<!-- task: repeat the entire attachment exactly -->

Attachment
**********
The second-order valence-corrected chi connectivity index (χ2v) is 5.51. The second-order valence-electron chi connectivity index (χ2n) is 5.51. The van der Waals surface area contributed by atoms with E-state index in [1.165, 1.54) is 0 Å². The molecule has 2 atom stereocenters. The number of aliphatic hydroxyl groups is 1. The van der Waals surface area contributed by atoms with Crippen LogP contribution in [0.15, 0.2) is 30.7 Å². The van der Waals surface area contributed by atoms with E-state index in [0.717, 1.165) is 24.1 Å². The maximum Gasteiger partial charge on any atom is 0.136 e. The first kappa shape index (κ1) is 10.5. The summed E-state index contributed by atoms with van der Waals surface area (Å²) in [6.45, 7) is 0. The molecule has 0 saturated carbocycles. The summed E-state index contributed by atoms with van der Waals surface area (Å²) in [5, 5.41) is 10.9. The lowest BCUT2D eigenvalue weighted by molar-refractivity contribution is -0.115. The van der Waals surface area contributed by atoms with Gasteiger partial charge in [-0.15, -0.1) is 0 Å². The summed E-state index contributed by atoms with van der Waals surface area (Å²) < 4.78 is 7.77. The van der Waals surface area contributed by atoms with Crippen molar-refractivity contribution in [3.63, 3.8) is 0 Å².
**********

The second-order valence-corrected chi connectivity index (χ2v) is 5.51. The second-order valence-electron chi connectivity index (χ2n) is 5.51. The van der Waals surface area contributed by atoms with E-state index in [1.165, 1.54) is 0 Å². The molecule has 2 atom stereocenters. The number of aliphatic hydroxyl groups is 1. The van der Waals surface area contributed by atoms with Crippen LogP contribution in [0.15, 0.2) is 30.7 Å². The van der Waals surface area contributed by atoms with E-state index in [0.717, 1.165) is 24.1 Å². The maximum Gasteiger partial charge on any atom is 0.136 e. The first kappa shape index (κ1) is 10.5. The summed E-state index contributed by atoms with van der Waals surface area (Å²) in [6.45, 7) is 0. The molecule has 0 saturated carbocycles. The summed E-state index contributed by atoms with van der Waals surface area (Å²) in [5, 5.41) is 10.9. The lowest BCUT2D eigenvalue weighted by molar-refractivity contribution is -0.115. The van der Waals surface area contributed by atoms with Gasteiger partial charge in [-0.15, -0.1) is 0 Å². The summed E-state index contributed by atoms with van der Waals surface area (Å²) < 4.78 is 7.77. The van der Waals surface area contributed by atoms with Crippen molar-refractivity contribution in [3.63, 3.8) is 0 Å².